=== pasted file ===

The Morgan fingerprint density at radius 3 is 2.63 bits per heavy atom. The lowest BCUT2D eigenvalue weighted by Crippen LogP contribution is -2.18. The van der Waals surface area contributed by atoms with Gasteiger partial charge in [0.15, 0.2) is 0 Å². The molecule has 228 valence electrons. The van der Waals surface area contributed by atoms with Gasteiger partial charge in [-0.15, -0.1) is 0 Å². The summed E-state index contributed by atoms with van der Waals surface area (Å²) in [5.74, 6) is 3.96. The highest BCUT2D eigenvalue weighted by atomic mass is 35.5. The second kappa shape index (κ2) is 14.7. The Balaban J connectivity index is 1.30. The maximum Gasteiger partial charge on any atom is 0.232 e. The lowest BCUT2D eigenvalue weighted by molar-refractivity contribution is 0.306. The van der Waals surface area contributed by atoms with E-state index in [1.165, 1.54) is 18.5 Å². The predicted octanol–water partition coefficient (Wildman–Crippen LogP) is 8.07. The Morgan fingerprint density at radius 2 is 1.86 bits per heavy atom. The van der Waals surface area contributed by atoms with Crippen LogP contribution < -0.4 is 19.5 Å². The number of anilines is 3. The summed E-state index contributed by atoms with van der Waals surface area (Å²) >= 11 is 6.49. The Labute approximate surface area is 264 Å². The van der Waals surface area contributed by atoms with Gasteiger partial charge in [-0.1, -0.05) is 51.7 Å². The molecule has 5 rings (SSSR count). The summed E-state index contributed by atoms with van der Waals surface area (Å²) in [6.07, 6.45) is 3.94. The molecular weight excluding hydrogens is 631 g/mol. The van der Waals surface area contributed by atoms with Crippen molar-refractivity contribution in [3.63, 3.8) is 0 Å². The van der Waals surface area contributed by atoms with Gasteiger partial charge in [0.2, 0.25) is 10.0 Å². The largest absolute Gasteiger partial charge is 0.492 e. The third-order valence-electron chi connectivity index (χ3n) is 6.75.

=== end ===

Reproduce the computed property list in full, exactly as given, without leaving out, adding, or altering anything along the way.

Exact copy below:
The Morgan fingerprint density at radius 3 is 2.63 bits per heavy atom. The lowest BCUT2D eigenvalue weighted by Crippen LogP contribution is -2.18. The van der Waals surface area contributed by atoms with Gasteiger partial charge in [0.15, 0.2) is 0 Å². The molecule has 228 valence electrons. The van der Waals surface area contributed by atoms with Gasteiger partial charge in [-0.15, -0.1) is 0 Å². The summed E-state index contributed by atoms with van der Waals surface area (Å²) in [5.74, 6) is 3.96. The highest BCUT2D eigenvalue weighted by atomic mass is 35.5. The second kappa shape index (κ2) is 14.7. The Balaban J connectivity index is 1.30. The maximum Gasteiger partial charge on any atom is 0.232 e. The lowest BCUT2D eigenvalue weighted by molar-refractivity contribution is 0.306. The van der Waals surface area contributed by atoms with E-state index in [1.165, 1.54) is 18.5 Å². The predicted octanol–water partition coefficient (Wildman–Crippen LogP) is 8.07. The Morgan fingerprint density at radius 2 is 1.86 bits per heavy atom. The van der Waals surface area contributed by atoms with Crippen LogP contribution < -0.4 is 19.5 Å². The number of anilines is 3. The summed E-state index contributed by atoms with van der Waals surface area (Å²) >= 11 is 6.49. The Labute approximate surface area is 264 Å². The van der Waals surface area contributed by atoms with Gasteiger partial charge in [-0.1, -0.05) is 51.7 Å². The molecule has 5 rings (SSSR count). The summed E-state index contributed by atoms with van der Waals surface area (Å²) in [6.07, 6.45) is 3.94. The molecular weight excluding hydrogens is 631 g/mol. The van der Waals surface area contributed by atoms with Crippen molar-refractivity contribution in [3.63, 3.8) is 0 Å². The van der Waals surface area contributed by atoms with Gasteiger partial charge in [0.2, 0.25) is 10.0 Å². The largest absolute Gasteiger partial charge is 0.492 e. The third-order valence-electron chi connectivity index (χ3n) is 6.75.